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Tesco in the Haverhill Spotlight

By Elaine Collins on Sunday, 4th February 2007.

Tesco representative Michael Kissman was in Haverhill last week as a guest of the town’s Chamber of Commerce...

Speaking to an audience of just over thirty local business representatives, Mr Kissman touched briefly on the company’s history before outlining a number of Tesco’s current policies and the company’s proposals for its new Haverhill town centre store.

Starting life as an East End market stall, Tesco, with profits of over £2 billion per year, are now the world’s third largest supermarket chain.

Mr Kissman emphasised the company’s commitment to supporting local communities with a view to strengthening its position as a ‘good neighbour’. Store managers are encouraged to interact with the local community to the extent that elements of a store’s performance are measured on this basis.

Focusing attention on Haverhill, he explained that a resolution for planning permission has been granted for a 40,000 sq. ft. store at the Station Yard site. This will make the proposed store a third bigger than Tesco’s store in Sudbury. The Tesco complex will include a coffee shop, 450 car parking spaces, a recycling facility, new vehicular access and improved pedestrian linkage with the town centre. Approximately 300 new jobs will be created.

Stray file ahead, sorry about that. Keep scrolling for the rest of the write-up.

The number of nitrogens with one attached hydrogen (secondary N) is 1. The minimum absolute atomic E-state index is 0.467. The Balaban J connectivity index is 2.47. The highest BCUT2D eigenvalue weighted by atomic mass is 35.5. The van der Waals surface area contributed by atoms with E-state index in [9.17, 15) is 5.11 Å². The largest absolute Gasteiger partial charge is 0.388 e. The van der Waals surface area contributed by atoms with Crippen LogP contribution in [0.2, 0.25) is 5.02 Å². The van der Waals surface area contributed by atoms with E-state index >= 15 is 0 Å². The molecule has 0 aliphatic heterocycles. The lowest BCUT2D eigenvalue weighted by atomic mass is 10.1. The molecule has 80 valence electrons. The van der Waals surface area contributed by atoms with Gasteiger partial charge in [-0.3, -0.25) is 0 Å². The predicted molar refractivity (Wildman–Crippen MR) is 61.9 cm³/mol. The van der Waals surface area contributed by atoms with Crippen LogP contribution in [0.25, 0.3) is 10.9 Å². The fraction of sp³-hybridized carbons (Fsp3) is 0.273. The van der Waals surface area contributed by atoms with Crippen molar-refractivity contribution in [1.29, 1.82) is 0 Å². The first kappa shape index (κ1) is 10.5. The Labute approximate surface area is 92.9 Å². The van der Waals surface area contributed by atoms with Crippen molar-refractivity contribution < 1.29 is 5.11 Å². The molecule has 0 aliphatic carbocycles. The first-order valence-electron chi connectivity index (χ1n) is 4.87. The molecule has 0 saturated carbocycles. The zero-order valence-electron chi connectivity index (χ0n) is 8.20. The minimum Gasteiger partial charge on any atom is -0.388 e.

Turning to environmental issues, in line with Tesco boss Sir Terry Leahy’s recent pledge to deliver “a revolution in green consumption’, Mr Kissman described the company’s new measures to save energy and reduce its carbon footprint.

As fascinating as this was, the main topics of discussion centred on Tesco’s non-food strategy for the Haverhill store, integration with town centre, road re-alignment and access to the store.

Members of the audience were at pains to point out that Tesco, with nearly a third of the UK’s grocery market, is steadily building up its share of non-food markets for CDs, clothing, fuel and electrical goods, as well as insurance and other financial services. But despite giving reassurances that initially there would be limited access to the full non-food range, Mr Kissman conceded that this provision could be reassessed at some future stage. Several speakers expressed grave concerns regarding the impact on retailers in the town centre.

Although the audience returned again and again – with some passion - to the proposed realignment of the road plan, Mr Kissman explained that it was proving to be a very challenging idea and that the outcome would be revealed later in the week.

One speaker suggested that re-orientating the store to face the town centre, rather than away as it currently appears in plans, might help to improve integration.

Mr Kissman ended his presentation reaffirming how keen Tesco is to become involved with the local community and local organisations to facilitate “working together to support Haverhill”.

Haverhill Online News

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